According to Fitch Solutions, the Netherlands and Australia are two markets that are leading the regulatory, policy, and strategy area for green hydrogen (generated from renewables via electrolysis) and exhibiting growth-friendly characteristics.
The researchers say they expect the EU to see more hydrogen hub projects as more markets strive to build clusters of H2 supply and demand in the second part of their analysis, “Industrial Clusters of the Future – Hydrogen Hubs.”
Due to approximately 300 hydrogen tech enterprises currently active in the country, with projects focused around the ports of Amsterdam and Rotterdam, the Netherlands is becoming one of Europe’s pioneering hydrogen centres.
“Large industry participants in the Netherlands are focusing on the further development and connectivity of industrial clusters to pave the way for larger scaling up around the Port of Amsterdam over the next decade,” according to the research.
“As one of the world’s leading and most advanced smart ports, the Port of Rotterdam employs smart technologies to cut energy usage and improve energy supply efficiency. Process automation improves both energy economy and safety.”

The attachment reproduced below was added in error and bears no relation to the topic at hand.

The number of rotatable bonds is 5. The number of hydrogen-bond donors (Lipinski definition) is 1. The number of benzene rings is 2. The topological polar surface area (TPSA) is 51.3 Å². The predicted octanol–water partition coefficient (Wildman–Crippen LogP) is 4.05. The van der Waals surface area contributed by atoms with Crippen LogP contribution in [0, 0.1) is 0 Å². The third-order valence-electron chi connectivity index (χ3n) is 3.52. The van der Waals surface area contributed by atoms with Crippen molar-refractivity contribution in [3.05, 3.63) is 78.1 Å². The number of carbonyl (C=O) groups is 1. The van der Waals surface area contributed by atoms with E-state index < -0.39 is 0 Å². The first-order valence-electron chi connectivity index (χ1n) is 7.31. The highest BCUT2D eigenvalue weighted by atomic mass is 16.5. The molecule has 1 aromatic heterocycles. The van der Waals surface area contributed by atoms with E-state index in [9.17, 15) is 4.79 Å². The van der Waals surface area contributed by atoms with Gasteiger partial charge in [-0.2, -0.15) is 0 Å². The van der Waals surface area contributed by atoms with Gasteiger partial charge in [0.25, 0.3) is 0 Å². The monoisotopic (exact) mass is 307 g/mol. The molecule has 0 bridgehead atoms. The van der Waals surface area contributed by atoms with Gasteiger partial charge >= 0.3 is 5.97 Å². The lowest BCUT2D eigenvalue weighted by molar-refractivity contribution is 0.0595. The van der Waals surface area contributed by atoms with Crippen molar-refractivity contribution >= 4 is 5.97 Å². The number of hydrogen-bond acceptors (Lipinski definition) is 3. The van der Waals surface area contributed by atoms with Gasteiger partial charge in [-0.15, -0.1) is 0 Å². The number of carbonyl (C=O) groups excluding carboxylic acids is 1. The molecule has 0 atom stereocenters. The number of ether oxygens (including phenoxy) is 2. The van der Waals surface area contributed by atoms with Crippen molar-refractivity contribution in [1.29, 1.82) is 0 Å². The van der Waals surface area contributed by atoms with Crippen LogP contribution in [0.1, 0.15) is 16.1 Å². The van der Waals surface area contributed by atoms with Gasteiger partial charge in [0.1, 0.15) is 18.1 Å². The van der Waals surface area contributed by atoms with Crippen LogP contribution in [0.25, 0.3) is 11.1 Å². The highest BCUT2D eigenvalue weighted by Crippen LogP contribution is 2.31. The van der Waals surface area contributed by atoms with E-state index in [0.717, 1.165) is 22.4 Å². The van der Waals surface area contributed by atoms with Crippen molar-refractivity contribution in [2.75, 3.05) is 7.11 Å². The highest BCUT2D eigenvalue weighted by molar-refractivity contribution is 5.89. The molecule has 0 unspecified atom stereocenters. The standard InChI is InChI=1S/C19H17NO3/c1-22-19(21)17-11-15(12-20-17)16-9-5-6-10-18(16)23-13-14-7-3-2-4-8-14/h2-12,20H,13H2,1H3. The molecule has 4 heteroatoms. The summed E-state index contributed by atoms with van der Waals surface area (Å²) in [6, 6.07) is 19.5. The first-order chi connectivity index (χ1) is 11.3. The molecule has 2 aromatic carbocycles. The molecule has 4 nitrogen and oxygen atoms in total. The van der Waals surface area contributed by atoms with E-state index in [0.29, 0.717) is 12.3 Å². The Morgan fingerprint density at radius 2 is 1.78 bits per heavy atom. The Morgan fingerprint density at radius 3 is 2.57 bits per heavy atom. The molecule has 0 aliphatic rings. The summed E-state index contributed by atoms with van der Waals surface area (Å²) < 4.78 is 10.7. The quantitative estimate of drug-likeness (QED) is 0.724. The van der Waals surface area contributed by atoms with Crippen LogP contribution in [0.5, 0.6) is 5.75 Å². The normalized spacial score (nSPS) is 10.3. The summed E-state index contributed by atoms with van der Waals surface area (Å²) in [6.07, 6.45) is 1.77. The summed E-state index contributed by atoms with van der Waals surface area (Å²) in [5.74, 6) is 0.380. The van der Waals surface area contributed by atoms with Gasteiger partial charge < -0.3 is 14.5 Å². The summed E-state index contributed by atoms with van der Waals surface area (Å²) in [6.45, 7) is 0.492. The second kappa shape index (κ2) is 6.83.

The 250MW electrolyser capacity project at the Port of Rotterdam by oil and gas companies BP and Shell, in collaboration with Nouryon, to develop green H2 for use at BP’s petrochemical facilities, is cited by Fitch Solutions.
As Recharge reported earlier this year, the Maasvlakte location in Europe’s largest harbor might also house a 500MW hydrogen plant by Fortum subsidiary Uniper.
Shell, Equinor, RWE, and Gasunie, a Dutch gas grid operator, are also studying the up to 10GW offshore wind-to-hydrogen project North2 in the Dutch part of the North Sea, which would be one of the world’s largest renewable hydrogen projects.
Australia, which is home to the world’s largest hydrogen project, the 50GW Western Green Energy Hub (WGEH) by InterContinental Energy and CWP Global, which seeks to produce green fuels from solar and wind power in Western Australia, is another country with even larger projects.
The mega-project could eventually power 28GW of electrolyser capacity, producing up to 3.5 million tonnes of renewable H2 or 20 million tonnes of green ammonia per year, aiming for energy-hungry export markets like Japan and South Korea.
“We are already seeing an increase in collaborative collaborations between Japanese and Australian companies to create green hydrogen projects in Australia, where the conditions are more perfect, but with the majority of the hydrogen produced being exported,” according to Fitch Solutions.
“Given its well-developed and increasing renewable energy industry, which has already cut electricity prices in recent years and grown cost-competitive with fossil fuels, Australia has a great potential to scale up the development of green hydrogen and reach cost parity.”